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COVID Vaccine For Kids Ages 5 To 11 Is Safe And Effective, Pfizer Says

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A health worker administers a dose of a Pfizer COVID-19 vaccine during a vaccination clinic earlier this month at the Reading Area Community College in Reading, Pa. Matt Rourke/AP hide caption

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Matt Rourke/AP

The first results from the highly anticipated trial studying the effectiveness and safety of the Pfizer and BioNTech COVID-19 vaccine for children ages 5 to 11 showed promising results.

The pharmaceutical companies said early results of their trial indicate the vaccine is safe for children and establishes a strong antibody response against the virus.

Giving a two-dose regimen of 10 μg (micrograms) administered 21 days apart for children between 5 and 11 years old was well tolerated, according to Pfizer and BioNTech. Side effects were also generally comparable to those of people between the ages of 16 and 25 years old who received the vaccine.

This trial used a smaller vaccine dosage, 10 micrograms, rather than the 30 microgram dose used for people 12 and older. The dosage was selected as the preferred dose for safety and effectiveness in young children.

News of the results come as pediatric cases of COVID-19 are increasing amid a nationwide surge of infections.

“Since July, pediatric cases of COVID-19 have risen by about 240 percent in the U.S. — underscoring the public health need for vaccination. These trial results provide a strong foundation for seeking authorization of our vaccine for children 5 to 11 years old, and we plan to submit them to the FDA and other regulators with urgency,” said Albert Bourla, the chairman and CEO for Pfizer.

“Over the past nine months, hundreds of millions of people ages 12 and older from around the world have received our COVID-19 vaccine. We are eager to extend the protection afforded by the vaccine to this younger population, subject to regulatory authorization, especially as we track the spread of the Delta variant and the substantial threat it poses to children,” Bourla said in a statement.

Despite the strong results, it will be some time before the general public can see an official rollout of vaccines for children ages 5 to 11. Once analysis of the trial is completed, Pfizer and BioNTech will submit the results “in the near term” to the Food and Drug Administration for review and possible emergency use authorization.

And even if the FDA grants that authorization, Dr. Francis Collins, director of the National Institutes of Health, recently told NPR that parents and caregivers will likely have to wait until the end of 2021 before a COVID-19 vaccine is fully approved for young children ages 5 to 11.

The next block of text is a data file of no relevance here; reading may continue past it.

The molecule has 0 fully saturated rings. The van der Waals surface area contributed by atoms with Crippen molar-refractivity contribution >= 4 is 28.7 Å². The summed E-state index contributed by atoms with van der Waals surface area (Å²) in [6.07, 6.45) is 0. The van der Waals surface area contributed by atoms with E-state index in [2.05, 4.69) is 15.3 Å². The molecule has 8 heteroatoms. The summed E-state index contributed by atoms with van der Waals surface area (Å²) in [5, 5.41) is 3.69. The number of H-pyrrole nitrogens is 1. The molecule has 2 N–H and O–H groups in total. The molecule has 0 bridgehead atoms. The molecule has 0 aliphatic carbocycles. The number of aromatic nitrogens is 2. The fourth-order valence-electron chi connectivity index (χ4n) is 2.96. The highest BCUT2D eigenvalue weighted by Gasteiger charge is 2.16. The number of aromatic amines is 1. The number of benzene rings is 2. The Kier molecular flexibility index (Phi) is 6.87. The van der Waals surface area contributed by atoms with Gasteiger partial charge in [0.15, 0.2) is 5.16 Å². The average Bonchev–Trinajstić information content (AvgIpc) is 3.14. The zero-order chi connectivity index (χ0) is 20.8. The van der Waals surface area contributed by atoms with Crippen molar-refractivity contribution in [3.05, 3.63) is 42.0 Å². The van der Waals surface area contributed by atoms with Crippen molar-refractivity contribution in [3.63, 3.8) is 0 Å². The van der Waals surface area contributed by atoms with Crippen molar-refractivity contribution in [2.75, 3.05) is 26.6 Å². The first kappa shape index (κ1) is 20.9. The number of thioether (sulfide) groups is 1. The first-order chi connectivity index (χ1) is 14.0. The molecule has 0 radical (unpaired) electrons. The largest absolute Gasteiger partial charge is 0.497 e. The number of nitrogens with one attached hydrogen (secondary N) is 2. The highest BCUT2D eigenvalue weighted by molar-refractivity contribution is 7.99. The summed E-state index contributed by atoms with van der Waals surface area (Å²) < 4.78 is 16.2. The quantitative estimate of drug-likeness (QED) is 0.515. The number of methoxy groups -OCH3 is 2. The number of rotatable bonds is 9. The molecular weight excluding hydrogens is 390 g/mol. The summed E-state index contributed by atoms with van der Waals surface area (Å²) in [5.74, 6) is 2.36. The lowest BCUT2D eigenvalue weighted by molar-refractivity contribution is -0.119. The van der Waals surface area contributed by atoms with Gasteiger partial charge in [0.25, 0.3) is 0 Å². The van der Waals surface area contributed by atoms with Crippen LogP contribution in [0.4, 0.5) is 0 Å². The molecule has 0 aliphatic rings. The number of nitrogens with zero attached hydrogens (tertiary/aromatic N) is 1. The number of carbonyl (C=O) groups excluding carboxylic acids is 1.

Trial results for children under 5 years of age could come later this year, the pharmaceutical companies said.

“Already in March 2021, we have started the study to evaluate the immunization of younger children. Our objective was to generate and submit the data for schoolkids to regulatory authorities around the world before the winter season begins,” BioNTech CEO and co-founder Ugur Sahin said.

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Source: https://www.npr.org/sections/coronavirus-live-updates/2021/09/20/1038832951/pfizer-and-biontech-vaccine-trials-for-kids-show-the-shots-are-safe-and-effectiv

Covid19

The CDC emphasizes COVID vaccinations as a key to safe holiday gatherings

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A video call on a laptop screen during Christmas. The Centers for Disease Control and Prevention released new guidance on Friday for safely celebrating the upcoming holiday season. FilippoBacci/Getty Images hide caption

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FilippoBacci/Getty Images

Following confusion earlier this month on how the country should safely celebrate the holidays, the Centers for Disease Control and Prevention has released its updated guidance around gatherings and traveling amid the COVID-19 pandemic.

In the new guidance issued Friday, the CDC says the best way to safely celebrate the holiday season is by being vaccinated (if eligible) against the coronavirus.

“Protect those not yet eligible for vaccination such as young children by getting yourself and other eligible people around them vaccinated,” the CDC said on its website.

Health officials said that having every person in attendance vaccinated against the virus is particularly important for protecting those who can’t get a shot, such as children under 12.

The CDC recommends that those who aren’t fully vaccinated delay their travel plans. For those that do travel, the CDC offers recommendations for domestic or international travelers.